London-based explorer ADM Energy has pre-qualified to bid with a high-profile local partner in Nigeria’s Marginal Field Bid Round, under which the Department of Petroleum Resources is offering 57 fields across the Niger Delta shallows, onshore and swampy terrain.

ADM is targeting a shallow-water asset for which competition is understood to have intensified in recent days as local players team up with foreign suitors to form bidding consortia.

ADM will pursue participation in the second stage of the licensing exercise in “exclusive technical partnership” with OilBank International, an indigenous oil and gas service management firm, and the duo hope to submit technical and commercial bids by end-August.

“The 2020 marginal field licensing exercise, the first to be held since 2003, is a tremendous opportunity to invest in an undervalued, near-term production asset during a period of unprecedentedly low oil prices," said to ADM chief executive Osamede Okhomina.

Listed on the London, Frankfurt and Berlin stock exchanges, ADM intends to convert its memorandum of understanding with OilBank into a substantive agreement in the event that OilBank’s application for a marginal field is successful and a licence is awarded.

OilBank director Biodun Otunola is known in Nigeria for infrastructure development, while OilBank’s chairman and driving force is Prince Arthur Eze, the founder-chief executive of two producing Nigerian independents, Atlas Petroleum and Oranto Petroleum, which are both active regionally.

ADM currently partners local operator Yinka Folawiyo Petroleum on the Aje field in the Dahomey basin, located offshore on OML 113, but earlier told Upstream it aims to leverage interest from German industry and capital to expand in the Niger Delta and beyond.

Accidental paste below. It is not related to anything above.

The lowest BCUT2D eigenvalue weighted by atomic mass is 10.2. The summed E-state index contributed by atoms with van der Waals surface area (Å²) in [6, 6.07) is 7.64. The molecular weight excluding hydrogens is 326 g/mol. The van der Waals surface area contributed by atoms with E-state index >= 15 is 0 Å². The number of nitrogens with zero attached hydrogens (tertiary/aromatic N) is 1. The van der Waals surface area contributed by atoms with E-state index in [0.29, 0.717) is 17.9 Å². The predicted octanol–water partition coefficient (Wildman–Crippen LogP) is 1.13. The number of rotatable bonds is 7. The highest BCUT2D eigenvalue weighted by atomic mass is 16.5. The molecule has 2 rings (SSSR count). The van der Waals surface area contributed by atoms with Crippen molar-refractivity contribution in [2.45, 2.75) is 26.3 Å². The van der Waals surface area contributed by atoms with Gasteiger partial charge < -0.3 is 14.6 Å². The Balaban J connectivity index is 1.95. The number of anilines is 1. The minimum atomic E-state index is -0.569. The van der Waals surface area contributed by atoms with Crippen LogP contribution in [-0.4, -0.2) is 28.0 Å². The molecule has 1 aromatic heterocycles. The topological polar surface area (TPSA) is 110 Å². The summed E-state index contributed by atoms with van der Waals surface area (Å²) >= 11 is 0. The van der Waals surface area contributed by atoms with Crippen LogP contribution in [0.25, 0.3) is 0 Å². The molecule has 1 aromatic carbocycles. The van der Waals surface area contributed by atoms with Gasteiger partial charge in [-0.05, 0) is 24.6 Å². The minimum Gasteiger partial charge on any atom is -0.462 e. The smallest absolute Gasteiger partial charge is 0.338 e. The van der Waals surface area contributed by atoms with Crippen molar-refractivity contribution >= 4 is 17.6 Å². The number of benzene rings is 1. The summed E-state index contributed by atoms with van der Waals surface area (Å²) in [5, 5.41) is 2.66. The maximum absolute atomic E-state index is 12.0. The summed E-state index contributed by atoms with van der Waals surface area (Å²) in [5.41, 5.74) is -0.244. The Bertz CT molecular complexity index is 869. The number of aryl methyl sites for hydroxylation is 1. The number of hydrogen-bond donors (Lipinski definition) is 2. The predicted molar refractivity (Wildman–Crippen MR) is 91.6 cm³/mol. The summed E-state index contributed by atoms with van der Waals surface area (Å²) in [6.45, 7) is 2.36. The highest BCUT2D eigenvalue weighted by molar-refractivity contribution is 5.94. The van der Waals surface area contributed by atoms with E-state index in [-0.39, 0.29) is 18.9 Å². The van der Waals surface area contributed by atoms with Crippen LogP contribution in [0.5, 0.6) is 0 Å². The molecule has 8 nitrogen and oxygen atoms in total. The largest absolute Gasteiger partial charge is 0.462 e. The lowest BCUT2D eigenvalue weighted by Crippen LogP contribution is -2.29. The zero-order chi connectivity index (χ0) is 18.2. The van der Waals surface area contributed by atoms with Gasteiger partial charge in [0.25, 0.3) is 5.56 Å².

An unfolding partnership with OilBank, announced this week, may be the key to attracting additional foreign partners into backing ADM’s Africa-wide expansion plans as Eze’s upstream portfolio reaches into several frontier plays from Sierra Leone, Liberia, Togo, Ivory Coast, Chad, Cameroon and Equatorial Guinea.

Over the past decade, Eze’s deal-making track record across the continent has involved myriad players including Chevron, Pioneer Natural Resources, Roc Oil, Lukoil, Noble Energy, Kosmos Energy, Canada’s Nexen Petroleum, Malaysia’s Petronas and Norway’s DNO.

“ADM earlier entered into a strategic alliance with Trafigura, securing up to $100 million in pre-financing, so we are in a strong position to evaluate and finance investment into attractive oil and gas assets,” said Okhomina.

The idea behind the current round is to wrest dormant fields, mostly from foreign companies active in Nigeria, and re-allocate them to indigenous outfits even though formal legal title will remain with the majors, making the assets hard to encumber.

Upstream understands the DPR aims later this year to award such contractual rights for as many as possible of these under-performing assets to local companies selected from a shortlist of 150 competitors, to be drawn up before the end of August.

Several E&P players attempted to prevent the DPR from revoking their licences and auctioning them to fresh suitors alongside the marginal fields pre-designated for the round, but their application for an interlocutory injunction was rejected by the Federal High Court.

These included Associated Oil & Gas, Dansaki Petroleum, Bayelsa Oil Company, Bicta Energy, Del-Sigma Petroleum, Sogenal Energy, Independent Energy, Sahara Energy, African Oil & Gas Ltd. and Goland Petroleum.